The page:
Monday 15th July 2019

Case Study: Video surveillance storage drives increased passenger safety and cost savings for city bus lines

Published on April 4th, 2019

For many public transportation providers, video surveillance has become essential to meeting their #1 priority of passenger safety. However, getting real-time access to video data can be particularly difficult when the cameras are installed on moving vehicles.

Faced with this challenge, a city bus line in California deployed a Cloudian object storage system that not only provides such access but also enables much faster search of video files and limitless, non-disruptive scalability to accommodate continued data growth. After an initial roll-out that affirmed the safety and cost savings benefits, the bus line is now adopting the Cloudian solution across its operations.

The Challenge: Ensuring safety and controlling costs

The City of Montebello is located in Los Angeles County, California, where its transportation department operates Montebello Bus Lines (MBL). Providing services to the residents of Montebello and neighbouring cities, MBL operates a total of 72 buses, covering 26 square miles and serving over eight million passengers per year.

Each bus is equipped with five video cameras and a recording system for monitoring activities inside the bus and outside traffic. With MBL’s legacy surveillance and storage architecture, video was recorded locally on the bus, and the data was then transferred to the operations centre when the bus returned to the terminal. If an incident was reported, the data could then be retrieved for review by transit staff.

This process presented two major operational challenges. Firstly, due to the complex logistics involved, video was not immediately available for review when needed. Clips had to be manually located using timecodes, after which they then had to be synchronised from multiple cameras to provide different views of incidents. This was all extremely time-consuming, making it difficult for transit staff to quickly follow up.

Secondly, budget limitations made it impossible to retain video data for longer than 60 days which was problematical because an incident could result in legal action as late as two years after the fact. For cases filed after the 60-day retention period, the lack of a video record put the City at financial risk.

Overcoming the limitations of traditional storage

With these operational challenges in mind, MBL recognised that it needed a new solution to improve public safety, reduce the burden on staff and ensure its storage requirements were met – all within a tight budget. The desire was to have a system that recorded video locally on each bus and also allowed it to be uploaded wirelessly whenever needed for immediate review by transit staff or law enforcement.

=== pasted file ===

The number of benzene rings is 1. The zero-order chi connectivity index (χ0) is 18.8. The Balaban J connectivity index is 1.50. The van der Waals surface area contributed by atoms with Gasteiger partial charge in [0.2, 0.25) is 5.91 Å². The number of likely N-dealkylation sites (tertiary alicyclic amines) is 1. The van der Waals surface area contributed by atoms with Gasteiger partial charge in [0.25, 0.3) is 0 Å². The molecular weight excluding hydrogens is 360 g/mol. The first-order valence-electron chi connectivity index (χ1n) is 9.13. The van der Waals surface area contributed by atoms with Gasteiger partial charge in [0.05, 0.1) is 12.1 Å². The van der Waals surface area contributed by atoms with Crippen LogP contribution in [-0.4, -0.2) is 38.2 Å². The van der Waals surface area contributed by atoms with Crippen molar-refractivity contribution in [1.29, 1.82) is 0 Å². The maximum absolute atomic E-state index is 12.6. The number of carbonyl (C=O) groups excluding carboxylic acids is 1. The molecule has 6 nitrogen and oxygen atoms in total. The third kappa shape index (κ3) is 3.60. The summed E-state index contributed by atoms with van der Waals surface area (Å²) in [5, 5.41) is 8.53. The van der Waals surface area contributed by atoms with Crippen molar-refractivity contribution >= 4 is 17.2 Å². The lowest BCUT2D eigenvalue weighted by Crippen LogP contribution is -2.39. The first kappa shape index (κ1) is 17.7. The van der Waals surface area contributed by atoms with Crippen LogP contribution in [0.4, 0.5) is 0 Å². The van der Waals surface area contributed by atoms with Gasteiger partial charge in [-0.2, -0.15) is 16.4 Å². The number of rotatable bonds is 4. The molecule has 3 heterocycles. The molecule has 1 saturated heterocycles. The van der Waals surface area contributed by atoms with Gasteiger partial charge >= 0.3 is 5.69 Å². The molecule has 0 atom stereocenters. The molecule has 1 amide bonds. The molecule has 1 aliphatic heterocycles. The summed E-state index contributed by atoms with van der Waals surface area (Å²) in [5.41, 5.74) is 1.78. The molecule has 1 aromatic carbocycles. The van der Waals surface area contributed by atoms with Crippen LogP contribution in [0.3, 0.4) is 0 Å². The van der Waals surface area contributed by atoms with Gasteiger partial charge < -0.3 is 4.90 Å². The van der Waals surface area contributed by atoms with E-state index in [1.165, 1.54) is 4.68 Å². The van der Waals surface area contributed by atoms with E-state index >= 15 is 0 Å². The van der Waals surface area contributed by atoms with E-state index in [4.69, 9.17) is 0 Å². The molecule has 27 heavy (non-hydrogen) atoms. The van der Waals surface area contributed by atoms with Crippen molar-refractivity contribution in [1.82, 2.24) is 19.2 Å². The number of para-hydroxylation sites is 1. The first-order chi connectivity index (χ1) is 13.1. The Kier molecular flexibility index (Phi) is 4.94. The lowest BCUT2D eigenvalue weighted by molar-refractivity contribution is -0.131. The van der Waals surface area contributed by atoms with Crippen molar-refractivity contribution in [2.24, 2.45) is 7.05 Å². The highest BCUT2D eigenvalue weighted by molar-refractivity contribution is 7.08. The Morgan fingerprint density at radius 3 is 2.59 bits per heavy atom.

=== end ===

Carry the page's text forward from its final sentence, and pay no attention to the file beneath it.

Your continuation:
During normal operations, the video would be streamed on a set schedule (approximately every three hours) from the bus to the main storage system using either LTE or Wi-Fi. In the event of an emergency, a driver or public safety officer could initiate a capture that would immediately be streamed to the main storage system, thus making the video instantly available and eliminating the risk of data loss in an accident.

MBL initially tried using a basic Network Attached Storage (NAS) system, but it fell short for two main reasons:

  • Transfer speeds: High-end NAS systems were beyond the available budget, and entry-level systems lacked the bandwidth to load data quickly enough to ensure no data loss.
  • Lack of metadata tagging: Each clip required metadata containing environmental information, such as geographic location, speed of the bus, and driver name, but traditional file storage and video management software (VMS) didn’t provide this.

To overcome these limitations, MBL created a solution that combined Cloudian’s HyperStore object storage platform with customised VMS, first testing it on seven buses. That testing confirmed the benefits of the combined solution, including:

  • Simultaneous recording of all five bus-mounted cameras with real-time metadata tagging.
  • Metadata search that can instantly locate clips based on time, location, vehicle, etc.
  • Improved upload reliability by allowing large clips to be broken into multiple parts and then be streamed concurrently (as opposed to consecutive streams which must be restarted in the event of an error).
  • A highly cost-effective and easily scalable architecture that can start small (e.g., during testing) and quickly grow to petabyte-plus size as necessary, simply by adding storage nodes.

A storage foundation for the future

With testing now completed, MBL is working on deploying the Cloudian-based solution on the rest of its bus fleet and is excited about the practical applications. It provides real-time and continuous visibility into what is going on, with MBL staff members able to access video footage from anywhere and respond much more quickly.

In addition, with metadata tagging, they can not only access recorded video based on a specified time or GPS location but also link other relevant data to the recording, such as a vehicle’s speed and weather conditions. Also, because externally facing cameras record activity around the bus, the system can quickly provide information to other city departments, such as police investigating a nearby crime.

By the end of this year, MBL hopes to deploy the new solution at bus stops, further enhancing security. Future developments could even include integrating Artificial Intelligence to determine the number of passengers waiting at different stops and changing bus routes accordingly.

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